The Greatness of Chris Christie

... for having decided, as our National Journal colleagues are reporting just now, not to plunge into the 2012 GOP presidential race. If he entered now he would be late, way behind on organization-building and money-raising, and exposed all at once, with no build-up or practice time, to nonstop press and oppo scrutiny on a range of issues that mere governors can ignore. (For instance: Rick Perry's floundering when asked at a debate how he would handle a Pakistani loose-nukes problem. A governor doesn't need an answer to that question; a presidential candidate does.) I can imagine that Jon Huntsman is rethinking the wisdom of having entered the race this year. It would be amazing if Perry were not having similar thoughts. Chris Christie will not regret choosing to spare himself the grief this time. Star-Ledger photo from the 2009 race, below.

chris-christie-conigliojpg-97a0c33062fec066_large.jpg

Who knows what combination of factors convinced him. But among them must have been the knowledge that starting the very day he became a candidate, news coverage and general buzz would switch from all the assets he would bring to a race, as the highly sought-after savior-candidate, to all the defects, heresies, and vulnerabilities he has relative to other contenders and as a potential Commander in Chief. If he had any trouble imagining that in theory, he has the past two months of Rick Perry's life as an object lesson.

As I tried to argue a week ago, barring asteroid strike or its political counterpart, the Republican field is in fact set, and Mitt Romney plods steadily ahead. Things change in politics, but at this stage in a race they don't change via the appearance of out-of-the-blue plausible new entries. Romney, Perry, Cain, et al: it's up to you.

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James Fallows is a national correspondent for The Atlantic and has written for the magazine since the late 1970s. He has reported extensively from outside the United States and once worked as President Carter's chief speechwriter. His latest book is China Airborne. More

James Fallows is based in Washington as a national correspondent for The Atlantic. He has worked for the magazine for nearly 30 years and in that time has also lived in Seattle, Berkeley, Austin, Tokyo, Kuala Lumpur, Shanghai, and Beijing. He was raised in Redlands, California, received his undergraduate degree in American history and literature from Harvard, and received a graduate degree in economics from Oxford as a Rhodes scholar. In addition to working for The Atlantic, he has spent two years as chief White House speechwriter for Jimmy Carter, two years as the editor of US News & World Report, and six months as a program designer at Microsoft. He is an instrument-rated private pilot. He is also now the chair in U.S. media at the U.S. Studies Centre at the University of Sydney, in Australia.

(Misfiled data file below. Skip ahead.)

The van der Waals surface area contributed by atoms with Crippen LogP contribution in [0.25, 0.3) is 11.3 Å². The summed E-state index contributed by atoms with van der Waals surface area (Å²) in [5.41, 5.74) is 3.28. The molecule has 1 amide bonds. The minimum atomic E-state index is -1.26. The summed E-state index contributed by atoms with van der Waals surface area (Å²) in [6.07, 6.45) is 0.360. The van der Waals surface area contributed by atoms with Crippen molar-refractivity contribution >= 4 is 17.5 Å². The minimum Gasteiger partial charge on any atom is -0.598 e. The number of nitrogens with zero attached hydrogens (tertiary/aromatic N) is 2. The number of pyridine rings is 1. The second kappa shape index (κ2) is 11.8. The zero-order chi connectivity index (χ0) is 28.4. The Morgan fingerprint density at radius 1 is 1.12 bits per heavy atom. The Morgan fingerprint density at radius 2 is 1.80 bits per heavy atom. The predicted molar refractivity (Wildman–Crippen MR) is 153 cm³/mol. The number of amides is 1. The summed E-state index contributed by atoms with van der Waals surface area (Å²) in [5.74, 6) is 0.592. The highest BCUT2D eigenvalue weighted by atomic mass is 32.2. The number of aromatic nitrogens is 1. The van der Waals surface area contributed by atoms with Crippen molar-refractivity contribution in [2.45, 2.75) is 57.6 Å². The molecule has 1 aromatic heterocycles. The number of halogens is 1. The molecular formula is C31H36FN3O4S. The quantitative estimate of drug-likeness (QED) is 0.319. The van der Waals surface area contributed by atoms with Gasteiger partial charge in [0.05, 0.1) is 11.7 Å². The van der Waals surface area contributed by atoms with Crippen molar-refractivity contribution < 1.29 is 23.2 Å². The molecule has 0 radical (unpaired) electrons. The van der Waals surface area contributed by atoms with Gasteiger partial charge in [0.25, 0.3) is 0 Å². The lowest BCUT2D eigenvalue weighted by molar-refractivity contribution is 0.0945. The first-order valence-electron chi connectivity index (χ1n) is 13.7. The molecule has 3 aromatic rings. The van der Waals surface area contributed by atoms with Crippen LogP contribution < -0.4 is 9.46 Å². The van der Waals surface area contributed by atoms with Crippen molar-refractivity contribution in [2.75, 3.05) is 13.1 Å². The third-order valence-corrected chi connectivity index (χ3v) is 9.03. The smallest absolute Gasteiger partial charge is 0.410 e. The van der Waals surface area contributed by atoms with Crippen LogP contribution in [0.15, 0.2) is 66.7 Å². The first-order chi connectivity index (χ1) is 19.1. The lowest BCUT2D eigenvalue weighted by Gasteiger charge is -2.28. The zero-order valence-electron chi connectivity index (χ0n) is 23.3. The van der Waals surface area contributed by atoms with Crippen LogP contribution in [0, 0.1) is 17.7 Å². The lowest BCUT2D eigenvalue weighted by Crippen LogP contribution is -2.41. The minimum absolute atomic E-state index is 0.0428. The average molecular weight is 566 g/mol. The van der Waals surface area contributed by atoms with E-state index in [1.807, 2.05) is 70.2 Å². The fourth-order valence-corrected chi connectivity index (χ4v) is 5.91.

Fallows has been a finalist for the National Magazine Award five times and has won once; he has also won the American Book Award for nonfiction and a N.Y. Emmy award for the documentary series Doing Business in China. He was the founding chairman of the New America Foundation. His recent books Blind Into Baghdad (2006) and Postcards From Tomorrow Square (2009) are based on his writings for The Atlantic. His latest book is China Airborne. He is married to Deborah Fallows, author of the recent book Dreaming in Chinese. They have two married sons.

Fallows welcomes and frequently quotes from reader mail sent via the "Email" button below. Unless you specify otherwise, we consider any incoming mail available for possible quotation -- but not with the sender's real name unless you explicitly state that it may be used. If you are wondering why Fallows does not use a "Comments" field below his posts, please see previous explanations here and here.

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